Time travel movies are so difficult to get right. If they’re taken too seriously, the plot tends to get bogged down by confusing and abstract theoretical concepts, which often times fail to fully explain how and why certain things could have happened. If they’re not taken seriously enough, the story can fall victim to the impulsive and preposterous whims of the filmmakers. Barry Sonnenfeld’s Men in Black 3 tells a time travel story that successfully finds a healthy balance between science fiction and fantasy. Even with some gaps in logic – which is understandable given the fact that time is barely understood by scientists, let alone by filmmakers – it operates under a comprehensible and fairly plausible set of rules. All the while, it never loses sight of the fact that it was made solely for entertainment.
It has been fifteen years since the start of the franchise and ten years since the last film was released. Given that stretch of time, it’s only natural that Men in Black 3 would showcase new high-tech gadgets and more elaborate special effects, to say absolutely nothing of the fact that it’s presented in 3D. What’s unexpected is that fewer aliens are featured. But unexpected doesn’t necessarily mean unwelcome; what the film lacks in delightfully bizarre creature effects is made up for with a plot that’s fun, clever, and surprisingly character driven. We learn more about Agents J and K in this one film than we did in the first two combined. The reward is twofold; not only is the depth of character greater than it ever has been, the humor is also more plentiful and more meaningful. It’s always better to laugh with someone we’ve gotten to know, even if only to the smallest degree.
Since the events of Men in Black II, Rip Torn’s character, Agent Zed, has died. If you look at the holographic tablet at his memorial service, you’ll immediately notice that his birth year was 19XX. His successor is the stiffly British Agent O (Emma Thompson). The aging Agent K (Tommy Lee Jones) has somehow managed to become even more humorless. Out of a combination of concern and annoyance, his MIB partner of fifteen years, Agent J (Will Smith), urges him to open up. “How did you end up this way?” he asks. “Don’t ask questions you don’t want the answers to,” K replies coldly. As this is being established, we learn that our moon is home to an intergalactic prison; after forty years of being locked away in shackles, a ruthless one-armed alien named Boris the Animal (Jemaine Clement) escapes, intent on taking his revenge against Agent K, the man who arrested him.
When the MIB become aware of Boris’ presence in New York, J discovers that, despite his status and pay grade, there are a number of classified files he’s not privy to, such as K’s confrontation with Boris at Cape Canaveral in July of 1969. One morning, he awakens with a splitting headache and a curious craving for chocolate milk. He goes to K’s apartment; not only is he not there, a woman and several children seem to have moved in. J goes to MIB headquarters, only to discover that the agents have never heard of anyone named K. The exception is O, who tells J that K died over forty years ago. O notices J’s need for chocolate milk and deduces that he has been affected by a rip in the space-time continuum. It seems that Boris has gotten hold of an illegal time travelling device, gone back into the past, and killed Agent K. J must now go back himself, not only to save K’s life but also to save Earth from an invasion that never should have taken place.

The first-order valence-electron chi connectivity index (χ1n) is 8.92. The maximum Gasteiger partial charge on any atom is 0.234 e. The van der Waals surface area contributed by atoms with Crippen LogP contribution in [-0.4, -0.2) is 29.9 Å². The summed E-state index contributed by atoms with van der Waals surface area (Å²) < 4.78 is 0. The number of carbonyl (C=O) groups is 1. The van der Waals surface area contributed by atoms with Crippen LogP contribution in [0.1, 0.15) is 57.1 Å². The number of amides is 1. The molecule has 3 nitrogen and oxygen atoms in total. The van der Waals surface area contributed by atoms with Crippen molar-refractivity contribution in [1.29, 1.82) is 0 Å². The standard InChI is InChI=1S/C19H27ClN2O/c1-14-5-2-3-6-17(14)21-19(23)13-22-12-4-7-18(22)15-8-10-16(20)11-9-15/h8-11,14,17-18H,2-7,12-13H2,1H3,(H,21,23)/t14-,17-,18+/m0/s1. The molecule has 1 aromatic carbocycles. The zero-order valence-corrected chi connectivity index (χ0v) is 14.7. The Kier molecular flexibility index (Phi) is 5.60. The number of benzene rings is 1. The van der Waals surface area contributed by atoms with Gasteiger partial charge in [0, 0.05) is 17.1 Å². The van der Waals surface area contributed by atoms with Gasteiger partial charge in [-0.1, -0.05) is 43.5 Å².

And so, armed with a black market time travel device, J jumps off of the Chrysler Building and into the past. It’s now July 15, 1969. Although the rules of time travel dictate that there be no personal contact or sharing of information, J teams up with a twenty-nine-year-old Agent K (Josh Brolin), who’s just as dedicated to his job but is far more agreeable to be around. Clearly, whatever made him to dour hasn’t happened yet. They join forces with an inter-dimensional being known as Griffin (Michael Stuhlbarg), who has the ability to see every possible future happening simultaneously. Childlike without being reduced to a mentally challenged stereotype, he’s quite possibly the best character of the entire Men in Black franchise.
The plot is actually more complex and engaging than my description is making it seem. There are certain scenes that are best viewed without the aid of my review, most notably when J and young K pay a visit to Andy Warhol at The Factory. Men in Black 3 is a fun and visually spectacular movie, the latter having more to do with art direction, set design, lighting, and CGI than with its use of 3D. However, the real high points of the movie are the scenes featuring Josh Brolin. He captures the vocal inflections and mannerisms of Tommy Lee Jones with astonishing accuracy. Watching him, I thought back to the year 2008 and wondered why he received an Oscar nomination for Milk rather than for W. You cannot convince me any living actor could have better and more thoroughly embodied the spirit of George W. Bush. His talent for mimicry is undervalued, I believe.
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